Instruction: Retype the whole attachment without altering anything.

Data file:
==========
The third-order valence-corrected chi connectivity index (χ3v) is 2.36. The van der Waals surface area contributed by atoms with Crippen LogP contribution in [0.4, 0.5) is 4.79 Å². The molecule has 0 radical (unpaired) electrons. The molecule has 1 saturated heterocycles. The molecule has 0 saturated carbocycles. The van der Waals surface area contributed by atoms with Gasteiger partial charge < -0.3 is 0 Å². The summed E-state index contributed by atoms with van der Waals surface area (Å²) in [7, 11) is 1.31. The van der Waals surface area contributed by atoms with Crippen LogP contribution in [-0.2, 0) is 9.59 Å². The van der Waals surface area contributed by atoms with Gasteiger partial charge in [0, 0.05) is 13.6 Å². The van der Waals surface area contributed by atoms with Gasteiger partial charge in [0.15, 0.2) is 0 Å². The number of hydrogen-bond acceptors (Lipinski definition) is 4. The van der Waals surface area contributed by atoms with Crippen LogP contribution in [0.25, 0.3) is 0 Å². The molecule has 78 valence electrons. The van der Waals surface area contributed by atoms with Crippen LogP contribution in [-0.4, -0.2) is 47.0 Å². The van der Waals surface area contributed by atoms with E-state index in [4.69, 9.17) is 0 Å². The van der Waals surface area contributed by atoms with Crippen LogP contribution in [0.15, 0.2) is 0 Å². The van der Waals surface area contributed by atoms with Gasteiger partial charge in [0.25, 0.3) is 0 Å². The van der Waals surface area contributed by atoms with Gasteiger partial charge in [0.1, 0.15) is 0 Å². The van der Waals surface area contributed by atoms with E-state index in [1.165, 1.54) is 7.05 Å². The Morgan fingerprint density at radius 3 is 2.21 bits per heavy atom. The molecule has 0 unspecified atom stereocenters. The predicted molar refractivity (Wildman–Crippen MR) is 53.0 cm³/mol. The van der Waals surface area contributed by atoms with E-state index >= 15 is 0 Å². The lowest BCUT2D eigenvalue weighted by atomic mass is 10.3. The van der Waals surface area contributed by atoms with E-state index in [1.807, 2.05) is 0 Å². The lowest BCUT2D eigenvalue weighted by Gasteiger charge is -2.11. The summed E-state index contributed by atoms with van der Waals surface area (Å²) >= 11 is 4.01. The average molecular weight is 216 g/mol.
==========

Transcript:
The third-order valence-corrected chi connectivity index (χ3v) is 2.36. The van der Waals surface area contributed by atoms with Crippen LogP contribution in [0.4, 0.5) is 4.79 Å². The molecule has 0 radical (unpaired) electrons. The molecule has 1 saturated heterocycles. The molecule has 0 saturated carbocycles. The van der Waals surface area contributed by atoms with Gasteiger partial charge < -0.3 is 0 Å². The summed E-state index contributed by atoms with van der Waals surface area (Å²) in [7, 11) is 1.31. The van der Waals surface area contributed by atoms with Crippen LogP contribution in [-0.2, 0) is 9.59 Å². The van der Waals surface area contributed by atoms with Gasteiger partial charge in [0, 0.05) is 13.6 Å². The van der Waals surface area contributed by atoms with Gasteiger partial charge in [0.15, 0.2) is 0 Å². The number of hydrogen-bond acceptors (Lipinski definition) is 4. The van der Waals surface area contributed by atoms with Crippen LogP contribution in [0.25, 0.3) is 0 Å². The molecule has 78 valence electrons. The van der Waals surface area contributed by atoms with Crippen LogP contribution in [-0.4, -0.2) is 47.0 Å². The van der Waals surface area contributed by atoms with E-state index in [4.69, 9.17) is 0 Å². The van der Waals surface area contributed by atoms with Crippen LogP contribution in [0.15, 0.2) is 0 Å². The van der Waals surface area contributed by atoms with Gasteiger partial charge in [0.25, 0.3) is 0 Å². The van der Waals surface area contributed by atoms with Gasteiger partial charge in [0.1, 0.15) is 0 Å². The van der Waals surface area contributed by atoms with E-state index in [1.165, 1.54) is 7.05 Å². The Morgan fingerprint density at radius 3 is 2.21 bits per heavy atom. The molecule has 0 unspecified atom stereocenters. The predicted molar refractivity (Wildman–Crippen MR) is 53.0 cm³/mol. The van der Waals surface area contributed by atoms with E-state index >= 15 is 0 Å². The lowest BCUT2D eigenvalue weighted by atomic mass is 10.3. The van der Waals surface area contributed by atoms with E-state index in [1.807, 2.05) is 0 Å². The lowest BCUT2D eigenvalue weighted by Gasteiger charge is -2.11. The summed E-state index contributed by atoms with van der Waals surface area (Å²) >= 11 is 4.01. The average molecular weight is 216 g/mol.